The pound rose for a fifth day versus the euro as a report showed a gauge of U.K. construction based on a survey of purchasing managers increased for a fourth month in August, reaching the highest in almost six years.
Sterling touched a three-month high versus the common currency before Bank of England policy makers meet this week. U.K. construction activity climbed to 59.1 last month from 57 in July, Markit Economics and the Chartered Institute of Purchasing and Supply said. The pound also rose as Verizon Communications Inc. agreed to buy Vodafone Group Plc’s 45 percent stake in Verizon Wireless for $130 billion. U.K. 10-year gilt yields rose to the highest level in two years.
“The pound is boosted by the assumption that the data is looking much better in the course of recent weeks,” said Jeremy Stretch, head of currency strategy at Canadian Imperial Bank of Commerce in London. “Markets have perhaps realized that they’ve been maintaining sterling net-short positions for too long. Vodafone news also helps.” A short position is a bet that an asset price will fall.
The pound appreciated 0.2 percent to 84.72 pence per euro at 4:10 p.m. London time after reaching 84.46 pence, the strongest level since May 21. Sterling was little changed at $1.5533.
The latest reading in U.K. construction output showed the fastest expansion since September 2007, Markit said in a statement. Manufacturing output rose to a 2 1/2-year high of 57.2 last month, a report showed yesterday. A reading above 50 indicates expansion.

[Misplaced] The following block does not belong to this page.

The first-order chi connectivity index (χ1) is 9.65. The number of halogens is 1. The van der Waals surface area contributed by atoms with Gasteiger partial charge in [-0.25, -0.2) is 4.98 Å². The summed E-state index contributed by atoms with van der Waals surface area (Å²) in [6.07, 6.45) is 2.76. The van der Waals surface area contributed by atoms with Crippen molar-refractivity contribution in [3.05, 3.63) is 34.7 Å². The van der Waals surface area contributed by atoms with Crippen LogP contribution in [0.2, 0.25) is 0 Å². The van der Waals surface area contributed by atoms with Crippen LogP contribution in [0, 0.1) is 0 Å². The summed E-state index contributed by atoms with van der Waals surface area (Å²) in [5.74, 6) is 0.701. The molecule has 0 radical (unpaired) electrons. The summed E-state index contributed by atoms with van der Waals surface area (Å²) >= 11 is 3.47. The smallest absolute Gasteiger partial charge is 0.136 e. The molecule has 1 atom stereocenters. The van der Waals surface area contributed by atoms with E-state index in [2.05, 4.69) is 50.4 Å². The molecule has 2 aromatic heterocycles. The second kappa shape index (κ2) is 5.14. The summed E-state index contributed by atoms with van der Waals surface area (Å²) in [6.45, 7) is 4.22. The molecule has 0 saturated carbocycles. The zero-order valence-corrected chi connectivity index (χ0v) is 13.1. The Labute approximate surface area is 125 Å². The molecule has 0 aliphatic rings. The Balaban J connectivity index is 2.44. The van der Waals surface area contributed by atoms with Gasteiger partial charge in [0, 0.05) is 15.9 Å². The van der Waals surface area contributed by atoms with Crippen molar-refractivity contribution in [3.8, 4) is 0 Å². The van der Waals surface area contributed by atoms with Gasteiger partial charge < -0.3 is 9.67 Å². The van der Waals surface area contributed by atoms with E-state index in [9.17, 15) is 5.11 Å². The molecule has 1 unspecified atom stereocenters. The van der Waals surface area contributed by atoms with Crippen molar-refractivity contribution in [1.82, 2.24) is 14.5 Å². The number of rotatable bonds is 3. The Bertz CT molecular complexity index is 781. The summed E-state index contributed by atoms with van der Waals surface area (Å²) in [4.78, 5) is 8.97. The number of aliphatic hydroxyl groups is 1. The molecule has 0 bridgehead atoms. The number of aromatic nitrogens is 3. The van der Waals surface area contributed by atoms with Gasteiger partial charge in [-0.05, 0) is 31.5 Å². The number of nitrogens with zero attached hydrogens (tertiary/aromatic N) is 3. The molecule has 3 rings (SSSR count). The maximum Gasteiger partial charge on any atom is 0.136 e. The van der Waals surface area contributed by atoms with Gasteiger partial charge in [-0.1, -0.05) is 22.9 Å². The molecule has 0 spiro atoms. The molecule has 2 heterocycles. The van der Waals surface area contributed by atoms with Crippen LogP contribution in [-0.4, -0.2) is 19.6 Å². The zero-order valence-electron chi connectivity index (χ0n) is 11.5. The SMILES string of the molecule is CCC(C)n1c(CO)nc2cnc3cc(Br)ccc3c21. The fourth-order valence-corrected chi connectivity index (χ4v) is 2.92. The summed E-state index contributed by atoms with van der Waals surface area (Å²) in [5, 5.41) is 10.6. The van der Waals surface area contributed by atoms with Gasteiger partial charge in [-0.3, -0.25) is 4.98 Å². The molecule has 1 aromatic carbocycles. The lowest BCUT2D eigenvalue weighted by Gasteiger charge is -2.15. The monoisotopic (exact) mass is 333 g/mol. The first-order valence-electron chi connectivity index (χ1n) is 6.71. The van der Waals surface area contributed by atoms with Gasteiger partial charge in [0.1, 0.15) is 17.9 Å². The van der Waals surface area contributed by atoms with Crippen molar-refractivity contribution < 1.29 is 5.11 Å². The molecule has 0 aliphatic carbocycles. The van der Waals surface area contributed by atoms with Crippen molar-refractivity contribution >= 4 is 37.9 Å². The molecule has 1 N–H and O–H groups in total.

Verizon, which had a market value of $136 billion last week, will pay Newbury, England-based Vodafone $58.9 billion in cash and issue $60.2 billion in stock.
The news will provide support for the pound even though detail is not immediately available on how much of the transaction will go through the foreign-exchange market, said Ian Stannard, head of European currency strategy at Morgan Stanley in London.
“The Vodafone deal is seen as a proxy of foreign direct investment flows into the U.K. and therefore will have a positive effect on the pound,” said Stannard. “Our study on M&A flows showed that it doesn’t matter so much with regard to the structure of the deal, and an announcement of a deal like this is likely to have an impact on currencies.”
The pound strengthened 6.5 percent in the past six months, the best performer among 10 developed-nation currencies tracked by Bloomberg Correlation-Weighted Indexes. The euro gained 3.9 percent and the dollar climbed 2.7 percent.
The Bank of England’s nine-member Monetary Policy Committee will keep its asset-purchase target at 375 billion pounds on Sept. 5, according to all 38 economists in a Bloomberg survey. Officials will also hold the main interest rate at a record-low 0.5 percent as they assess the impact of forward guidance, a separate survey showed.
Carney said on Aug. 28 that the central bank doesn’t rule out providing more stimulus to the economy.
The 10-year gilt yields increased five basis points, or 0.05 percentage point, to 2.89 percent, after reaching 2.90 percent, the highest since Aug. 1, 2011. The 2.25 percent bond maturing in September 2023 dropped 0.385, or 3.85 pounds per 1,000-pound face amount, to 94.46.
The Debt Management Office auctioned 1.5 billion pounds of inflation-linked bonds due in 2024 at a real yield of minus 0.159 percent, compared with minus 0.758 percent at a previous sale on June 4.
Gilts lost 4.1 percent this year through yesterday, according to Bloomberg World Bond Indexes. German bonds dropped 2.4 percent and Treasuries declined 3.3 percent.